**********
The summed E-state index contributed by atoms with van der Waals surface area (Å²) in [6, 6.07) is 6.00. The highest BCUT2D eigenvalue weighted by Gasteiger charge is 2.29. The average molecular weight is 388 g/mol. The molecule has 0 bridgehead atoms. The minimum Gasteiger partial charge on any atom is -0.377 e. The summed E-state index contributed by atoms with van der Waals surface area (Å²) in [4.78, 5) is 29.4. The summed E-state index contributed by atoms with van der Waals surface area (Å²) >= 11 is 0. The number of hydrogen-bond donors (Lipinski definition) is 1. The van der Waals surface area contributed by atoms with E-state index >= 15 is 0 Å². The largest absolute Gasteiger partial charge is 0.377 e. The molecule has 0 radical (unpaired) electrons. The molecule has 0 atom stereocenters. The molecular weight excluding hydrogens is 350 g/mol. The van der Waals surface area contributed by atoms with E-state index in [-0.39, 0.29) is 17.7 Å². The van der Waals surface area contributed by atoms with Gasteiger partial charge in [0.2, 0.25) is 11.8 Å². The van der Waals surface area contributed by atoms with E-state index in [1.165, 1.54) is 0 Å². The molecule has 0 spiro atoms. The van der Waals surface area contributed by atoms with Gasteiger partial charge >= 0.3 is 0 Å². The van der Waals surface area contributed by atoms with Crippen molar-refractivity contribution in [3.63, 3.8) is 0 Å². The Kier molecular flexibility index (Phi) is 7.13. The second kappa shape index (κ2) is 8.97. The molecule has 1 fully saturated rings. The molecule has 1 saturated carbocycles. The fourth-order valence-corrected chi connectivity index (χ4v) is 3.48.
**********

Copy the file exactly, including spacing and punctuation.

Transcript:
The summed E-state index contributed by atoms with van der Waals surface area (Å²) in [6, 6.07) is 6.00. The highest BCUT2D eigenvalue weighted by Gasteiger charge is 2.29. The average molecular weight is 388 g/mol. The molecule has 0 bridgehead atoms. The minimum Gasteiger partial charge on any atom is -0.377 e. The summed E-state index contributed by atoms with van der Waals surface area (Å²) in [4.78, 5) is 29.4. The summed E-state index contributed by atoms with van der Waals surface area (Å²) >= 11 is 0. The number of hydrogen-bond donors (Lipinski definition) is 1. The van der Waals surface area contributed by atoms with E-state index >= 15 is 0 Å². The largest absolute Gasteiger partial charge is 0.377 e. The molecule has 0 radical (unpaired) electrons. The molecule has 0 atom stereocenters. The molecular weight excluding hydrogens is 350 g/mol. The van der Waals surface area contributed by atoms with E-state index in [-0.39, 0.29) is 17.7 Å². The van der Waals surface area contributed by atoms with Gasteiger partial charge in [0.2, 0.25) is 11.8 Å². The van der Waals surface area contributed by atoms with E-state index in [1.165, 1.54) is 0 Å². The molecule has 0 spiro atoms. The van der Waals surface area contributed by atoms with Gasteiger partial charge >= 0.3 is 0 Å². The van der Waals surface area contributed by atoms with Crippen molar-refractivity contribution in [3.63, 3.8) is 0 Å². The Kier molecular flexibility index (Phi) is 7.13. The second kappa shape index (κ2) is 8.97. The molecule has 1 fully saturated rings. The molecule has 1 saturated carbocycles. The fourth-order valence-corrected chi connectivity index (χ4v) is 3.48.